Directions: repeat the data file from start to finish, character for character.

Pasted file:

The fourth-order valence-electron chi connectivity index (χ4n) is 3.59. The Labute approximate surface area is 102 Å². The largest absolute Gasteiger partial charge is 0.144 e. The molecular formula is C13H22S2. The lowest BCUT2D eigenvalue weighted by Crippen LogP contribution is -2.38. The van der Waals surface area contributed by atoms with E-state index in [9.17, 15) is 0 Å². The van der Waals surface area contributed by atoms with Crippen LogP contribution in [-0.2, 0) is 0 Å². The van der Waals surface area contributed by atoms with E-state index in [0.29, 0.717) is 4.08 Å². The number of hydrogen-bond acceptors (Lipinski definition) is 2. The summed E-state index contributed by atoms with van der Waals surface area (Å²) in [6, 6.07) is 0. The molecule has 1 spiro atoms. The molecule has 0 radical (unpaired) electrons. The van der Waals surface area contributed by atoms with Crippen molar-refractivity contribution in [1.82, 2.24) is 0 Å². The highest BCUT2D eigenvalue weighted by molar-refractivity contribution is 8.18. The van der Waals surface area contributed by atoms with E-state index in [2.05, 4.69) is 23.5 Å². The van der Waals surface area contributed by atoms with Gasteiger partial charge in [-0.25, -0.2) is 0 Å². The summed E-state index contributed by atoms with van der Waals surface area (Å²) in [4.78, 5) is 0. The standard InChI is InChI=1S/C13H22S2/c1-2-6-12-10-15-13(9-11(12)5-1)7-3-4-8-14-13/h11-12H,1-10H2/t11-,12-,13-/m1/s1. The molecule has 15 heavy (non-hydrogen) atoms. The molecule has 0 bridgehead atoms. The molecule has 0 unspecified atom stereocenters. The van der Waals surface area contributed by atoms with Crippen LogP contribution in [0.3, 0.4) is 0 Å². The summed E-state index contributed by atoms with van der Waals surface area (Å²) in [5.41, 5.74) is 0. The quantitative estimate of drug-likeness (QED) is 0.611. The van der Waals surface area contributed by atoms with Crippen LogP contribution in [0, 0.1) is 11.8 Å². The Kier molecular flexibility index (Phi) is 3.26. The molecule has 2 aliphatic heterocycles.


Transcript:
The fourth-order valence-electron chi connectivity index (χ4n) is 3.59. The Labute approximate surface area is 102 Å². The largest absolute Gasteiger partial charge is 0.144 e. The molecular formula is C13H22S2. The lowest BCUT2D eigenvalue weighted by Crippen LogP contribution is -2.38. The van der Waals surface area contributed by atoms with E-state index in [9.17, 15) is 0 Å². The van der Waals surface area contributed by atoms with Crippen LogP contribution in [-0.2, 0) is 0 Å². The van der Waals surface area contributed by atoms with E-state index in [0.29, 0.717) is 4.08 Å². The number of hydrogen-bond acceptors (Lipinski definition) is 2. The summed E-state index contributed by atoms with van der Waals surface area (Å²) in [6, 6.07) is 0. The molecule has 1 spiro atoms. The molecule has 0 radical (unpaired) electrons. The van der Waals surface area contributed by atoms with Crippen molar-refractivity contribution in [1.82, 2.24) is 0 Å². The highest BCUT2D eigenvalue weighted by molar-refractivity contribution is 8.18. The van der Waals surface area contributed by atoms with E-state index in [2.05, 4.69) is 23.5 Å². The van der Waals surface area contributed by atoms with Gasteiger partial charge in [-0.25, -0.2) is 0 Å². The summed E-state index contributed by atoms with van der Waals surface area (Å²) in [4.78, 5) is 0. The standard InChI is InChI=1S/C13H22S2/c1-2-6-12-10-15-13(9-11(12)5-1)7-3-4-8-14-13/h11-12H,1-10H2/t11-,12-,13-/m1/s1. The molecule has 15 heavy (non-hydrogen) atoms. The molecule has 0 bridgehead atoms. The molecule has 0 unspecified atom stereocenters. The van der Waals surface area contributed by atoms with Crippen LogP contribution in [0.3, 0.4) is 0 Å². The summed E-state index contributed by atoms with van der Waals surface area (Å²) in [5.41, 5.74) is 0. The quantitative estimate of drug-likeness (QED) is 0.611. The van der Waals surface area contributed by atoms with Crippen LogP contribution in [0, 0.1) is 11.8 Å². The Kier molecular flexibility index (Phi) is 3.26. The molecule has 2 aliphatic heterocycles.